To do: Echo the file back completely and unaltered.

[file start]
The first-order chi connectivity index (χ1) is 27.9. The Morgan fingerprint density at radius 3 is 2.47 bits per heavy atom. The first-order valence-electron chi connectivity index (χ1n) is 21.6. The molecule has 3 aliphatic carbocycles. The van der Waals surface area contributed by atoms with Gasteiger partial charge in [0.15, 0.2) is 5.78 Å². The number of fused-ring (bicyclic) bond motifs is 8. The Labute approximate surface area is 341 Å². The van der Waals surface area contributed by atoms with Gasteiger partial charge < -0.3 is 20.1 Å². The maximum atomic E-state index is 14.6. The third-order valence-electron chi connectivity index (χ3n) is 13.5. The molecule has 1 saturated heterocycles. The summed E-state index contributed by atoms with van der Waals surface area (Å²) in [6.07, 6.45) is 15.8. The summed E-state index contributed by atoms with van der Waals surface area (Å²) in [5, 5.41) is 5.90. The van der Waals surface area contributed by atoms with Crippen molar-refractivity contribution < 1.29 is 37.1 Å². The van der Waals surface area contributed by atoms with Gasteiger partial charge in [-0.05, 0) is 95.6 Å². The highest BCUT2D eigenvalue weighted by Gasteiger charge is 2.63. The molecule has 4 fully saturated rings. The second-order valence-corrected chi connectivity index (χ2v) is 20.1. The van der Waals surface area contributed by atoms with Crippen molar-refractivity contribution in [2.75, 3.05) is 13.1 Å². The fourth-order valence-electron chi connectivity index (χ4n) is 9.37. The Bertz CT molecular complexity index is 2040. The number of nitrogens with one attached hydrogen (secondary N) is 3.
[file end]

The first-order chi connectivity index (χ1) is 27.9. The Morgan fingerprint density at radius 3 is 2.47 bits per heavy atom. The first-order valence-electron chi connectivity index (χ1n) is 21.6. The molecule has 3 aliphatic carbocycles. The van der Waals surface area contributed by atoms with Gasteiger partial charge in [0.15, 0.2) is 5.78 Å². The number of fused-ring (bicyclic) bond motifs is 8. The Labute approximate surface area is 341 Å². The van der Waals surface area contributed by atoms with Gasteiger partial charge < -0.3 is 20.1 Å². The maximum atomic E-state index is 14.6. The third-order valence-electron chi connectivity index (χ3n) is 13.5. The molecule has 1 saturated heterocycles. The summed E-state index contributed by atoms with van der Waals surface area (Å²) in [6.07, 6.45) is 15.8. The summed E-state index contributed by atoms with van der Waals surface area (Å²) in [5, 5.41) is 5.90. The van der Waals surface area contributed by atoms with Crippen molar-refractivity contribution < 1.29 is 37.1 Å². The van der Waals surface area contributed by atoms with Gasteiger partial charge in [-0.05, 0) is 95.6 Å². The highest BCUT2D eigenvalue weighted by Gasteiger charge is 2.63. The molecule has 4 fully saturated rings. The second-order valence-corrected chi connectivity index (χ2v) is 20.1. The van der Waals surface area contributed by atoms with Crippen molar-refractivity contribution in [2.75, 3.05) is 13.1 Å². The fourth-order valence-electron chi connectivity index (χ4n) is 9.37. The Bertz CT molecular complexity index is 2040. The number of nitrogens with one attached hydrogen (secondary N) is 3.